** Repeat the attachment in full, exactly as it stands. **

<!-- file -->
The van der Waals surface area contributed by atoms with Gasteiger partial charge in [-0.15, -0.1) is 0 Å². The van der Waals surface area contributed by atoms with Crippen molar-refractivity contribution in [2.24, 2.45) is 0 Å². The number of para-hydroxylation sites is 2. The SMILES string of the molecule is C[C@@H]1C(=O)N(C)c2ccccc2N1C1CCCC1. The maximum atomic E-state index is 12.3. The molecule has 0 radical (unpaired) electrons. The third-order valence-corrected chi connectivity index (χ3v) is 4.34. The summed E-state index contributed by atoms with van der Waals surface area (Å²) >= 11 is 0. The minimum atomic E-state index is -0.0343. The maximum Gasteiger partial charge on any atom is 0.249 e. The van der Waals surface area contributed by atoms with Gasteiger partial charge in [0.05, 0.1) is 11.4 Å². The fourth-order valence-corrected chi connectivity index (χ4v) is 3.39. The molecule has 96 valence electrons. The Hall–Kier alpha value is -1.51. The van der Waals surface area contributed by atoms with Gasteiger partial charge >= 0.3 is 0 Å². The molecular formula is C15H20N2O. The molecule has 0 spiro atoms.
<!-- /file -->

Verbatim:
The van der Waals surface area contributed by atoms with Gasteiger partial charge in [-0.15, -0.1) is 0 Å². The van der Waals surface area contributed by atoms with Crippen molar-refractivity contribution in [2.24, 2.45) is 0 Å². The number of para-hydroxylation sites is 2. The SMILES string of the molecule is C[C@@H]1C(=O)N(C)c2ccccc2N1C1CCCC1. The maximum atomic E-state index is 12.3. The molecule has 0 radical (unpaired) electrons. The third-order valence-corrected chi connectivity index (χ3v) is 4.34. The summed E-state index contributed by atoms with van der Waals surface area (Å²) >= 11 is 0. The minimum atomic E-state index is -0.0343. The maximum Gasteiger partial charge on any atom is 0.249 e. The van der Waals surface area contributed by atoms with Gasteiger partial charge in [0.05, 0.1) is 11.4 Å². The fourth-order valence-corrected chi connectivity index (χ4v) is 3.39. The molecule has 96 valence electrons. The Hall–Kier alpha value is -1.51. The van der Waals surface area contributed by atoms with Gasteiger partial charge >= 0.3 is 0 Å². The molecular formula is C15H20N2O. The molecule has 0 spiro atoms.